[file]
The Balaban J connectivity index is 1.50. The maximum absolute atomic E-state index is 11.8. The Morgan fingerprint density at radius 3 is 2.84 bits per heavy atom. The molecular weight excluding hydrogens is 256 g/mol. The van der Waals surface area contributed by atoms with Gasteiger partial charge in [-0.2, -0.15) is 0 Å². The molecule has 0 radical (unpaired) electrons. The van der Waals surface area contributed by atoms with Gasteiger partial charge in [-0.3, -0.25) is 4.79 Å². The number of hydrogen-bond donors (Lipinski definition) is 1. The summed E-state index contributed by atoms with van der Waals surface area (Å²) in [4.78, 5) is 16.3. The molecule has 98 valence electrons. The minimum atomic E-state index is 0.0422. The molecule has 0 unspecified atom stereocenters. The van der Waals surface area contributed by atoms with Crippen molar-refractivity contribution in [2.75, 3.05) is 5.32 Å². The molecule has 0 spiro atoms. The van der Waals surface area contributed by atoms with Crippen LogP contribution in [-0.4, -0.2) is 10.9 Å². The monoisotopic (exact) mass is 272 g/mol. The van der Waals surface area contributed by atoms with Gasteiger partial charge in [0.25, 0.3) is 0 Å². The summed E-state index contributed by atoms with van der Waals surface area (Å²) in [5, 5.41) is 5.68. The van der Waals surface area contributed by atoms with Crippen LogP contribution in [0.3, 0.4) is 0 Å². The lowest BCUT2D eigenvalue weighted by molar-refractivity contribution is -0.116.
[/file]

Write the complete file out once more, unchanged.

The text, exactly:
The Balaban J connectivity index is 1.50. The maximum absolute atomic E-state index is 11.8. The Morgan fingerprint density at radius 3 is 2.84 bits per heavy atom. The molecular weight excluding hydrogens is 256 g/mol. The van der Waals surface area contributed by atoms with Gasteiger partial charge in [-0.2, -0.15) is 0 Å². The molecule has 0 radical (unpaired) electrons. The van der Waals surface area contributed by atoms with Gasteiger partial charge in [-0.3, -0.25) is 4.79 Å². The number of hydrogen-bond donors (Lipinski definition) is 1. The summed E-state index contributed by atoms with van der Waals surface area (Å²) in [4.78, 5) is 16.3. The molecule has 98 valence electrons. The minimum atomic E-state index is 0.0422. The molecule has 0 unspecified atom stereocenters. The van der Waals surface area contributed by atoms with Crippen molar-refractivity contribution in [2.75, 3.05) is 5.32 Å². The molecule has 0 spiro atoms. The van der Waals surface area contributed by atoms with Crippen LogP contribution in [-0.4, -0.2) is 10.9 Å². The monoisotopic (exact) mass is 272 g/mol. The van der Waals surface area contributed by atoms with Gasteiger partial charge in [0.25, 0.3) is 0 Å². The summed E-state index contributed by atoms with van der Waals surface area (Å²) in [5, 5.41) is 5.68. The van der Waals surface area contributed by atoms with Crippen LogP contribution in [0.3, 0.4) is 0 Å². The lowest BCUT2D eigenvalue weighted by molar-refractivity contribution is -0.116.